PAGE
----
Surely they have to know better, whether they admit it to themselves or not. And surely the long history of Clinton nonscandals and retracted allegations — remember, there never was anything to the Whitewater accusations — should serve as a cautionary tale.
Somehow, though, politicians who pretend to be concerned about issues, but are obviously just milking those issues for political gain, keep getting a free pass. And it’s not just a Clinton story.
Consider the example of an issue that might seem completely different, one that dominated much of our political discourse just a few years ago: federal debt.
Many prominent politicians made warnings about the dangers posed by U.S. debt, especially debt owned by China, a central part of their political image. Paul Ryan, when he was chairman of the House Budget Committee, portrayed himself as a heroic crusader against deficits. Mitt Romney madedenunciations of borrowing from China a centerpiece of his campaign for president. And by and large, commentators treated this posturing as if it were serious. But it wasn’t.
I don’t mean that it was bad economics, although it was. Remember all the dire warnings about what would happen if China stopped buying our debt, or worse yet, started selling it? Remember how interest rates would soar and America would find itself in crisis?
Well, don’t tell anyone, but the much feared event has happened: China isno longer buying our debt, and is in fact selling tens of billions of dollars in U.S. debt every month as it tries to support its troubled currency. And what has happened is what serious economic analysis always told us would happen: nothing. It was always a false alarm.
Beyond that, however, it was a fake alarm.
If you looked at all closely at the plans and proposals released by politicians who claimed to be deeply worried about deficits, it soon became obvious that they were just pretending to care about fiscal responsibility. People who really worry about government debt don’t propose huge tax cuts for the rich, only partly offset by savage cuts in aid to the poor and middle class, and base all claims of debt reduction on unspecified savings to be announced on some future occasion.
And once fiscal scare tactics started to lose political traction, even the pretense went away. Just look at the people seeking the Republican presidential nomination. One after another, they have been proposing giant tax cuts that would add trillions to the deficit. . .
A good example of government failing to its job of “ensuring the general welfare”: Why Student Debtors Go Unrescued
A vast majority of the more than 10 million Americans who have defaulted on or are behind on repaying their student loans could have benefited from income-driven repayment plans that are intended to ease pressure on distressed borrowers and keep them from defaulting on their federal loans.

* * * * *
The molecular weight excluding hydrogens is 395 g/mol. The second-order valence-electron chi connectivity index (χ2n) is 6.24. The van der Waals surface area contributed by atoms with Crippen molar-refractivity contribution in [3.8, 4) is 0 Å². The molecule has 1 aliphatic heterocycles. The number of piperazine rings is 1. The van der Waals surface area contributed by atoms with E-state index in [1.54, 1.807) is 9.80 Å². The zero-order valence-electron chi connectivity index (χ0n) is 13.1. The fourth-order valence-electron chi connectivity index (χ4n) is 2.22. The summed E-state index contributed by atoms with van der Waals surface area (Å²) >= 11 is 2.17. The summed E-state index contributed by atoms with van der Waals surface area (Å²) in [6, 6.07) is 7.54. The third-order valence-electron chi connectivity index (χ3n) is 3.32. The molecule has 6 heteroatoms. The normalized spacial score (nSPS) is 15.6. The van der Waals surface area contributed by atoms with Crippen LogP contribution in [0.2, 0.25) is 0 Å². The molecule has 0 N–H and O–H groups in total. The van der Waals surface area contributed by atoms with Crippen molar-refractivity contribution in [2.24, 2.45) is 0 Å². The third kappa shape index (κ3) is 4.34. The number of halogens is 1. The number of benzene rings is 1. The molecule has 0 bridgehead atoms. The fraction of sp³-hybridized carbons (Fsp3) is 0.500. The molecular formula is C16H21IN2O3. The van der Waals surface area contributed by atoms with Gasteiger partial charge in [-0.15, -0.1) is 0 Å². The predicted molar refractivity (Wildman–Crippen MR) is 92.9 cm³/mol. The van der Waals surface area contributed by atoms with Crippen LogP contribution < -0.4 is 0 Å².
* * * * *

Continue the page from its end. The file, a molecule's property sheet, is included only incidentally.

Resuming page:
These plans can allow borrowers with low income or high debt — or both — to pay less each month, or even nothing, until their finances improve without being penalized or going into default. But many borrowers never even hear about these payment plans, thanks to poor customer service by the companies that are paid more than $600 million a year by the government to manage these accounts, process monthly payments and enroll distressed borrowers in alternative repayment plans.
As a result, borrowers who could easily have been spared slip into default. The government needs to demand more from these companies, which have operated with little oversight and have clearly been failing borrowers for a long time.
The Consumer Financial Protection Bureau, which has primary authority over the industry, has now issued a disturbing report on this problem. It can’t delay and should get the ball rolling by suing companies that violate the law and writing consumer-friendly rules that loan servicing companies would be legally required to follow.
The bureau’s report — drawn from 30,000 public comments filed with the agency from May to July — suggests that some servicers are actually pushing struggling borrowers toward default by giving them misinformation, by making it difficult for them to refinance at lower rates and by withholding valuable information about affordable payment plans that are in the struggling borrower’s best interest.
Instead of explaining how income-based payment plans protect the borrower’s credit, loan servicers sometimes tell people that their only options are to pay the full amount due or go into forbearance — a process in which the person can stop paying for a specified time, though the interest generally continues to accrue and the loan balance grows.
In some cases, borrowers reported, servicers chose to . . .
Continue reading. Definitely keep reading.
Think what this accumulated educational debt is doing: wringing money from those barely able to pay, blighting them with constant finacial worry. That has a real 19th Century sound, doesn’t it? (Think Scrooge (financial institutions) and Bob Cratchit—only our Scrooge is unvisited by ghosts.)
But of course that burden is exactly what is being imposed by student loan debt—and the government does nothing to help. Those struggling most with the debt and payments? They’re virtually all of voting age. If they networked, using the things available now: email, hangouts, Skype, private forums, and so on, they would be a very substantial voting bloc—particularly if they actually all vote: since most people do not vote these days, the power of each individual vote—each vote actually cast—is magnified. Thus the voting block of highly-indebted young adults (who, BTW, are pushed by the debt to struggle to be highly compensated, since it’s the only solution in sight), IF it organizations and acts, could exert quite a bit of political pressure—perhaps enough to push the government to do its job and work on behalf of the people and their general welfare, as it’s supposed to do (not helping business clamp down harder—but that seems to be a strong tendency, almost as if the politicians in question were heavily funded by the interests they protect.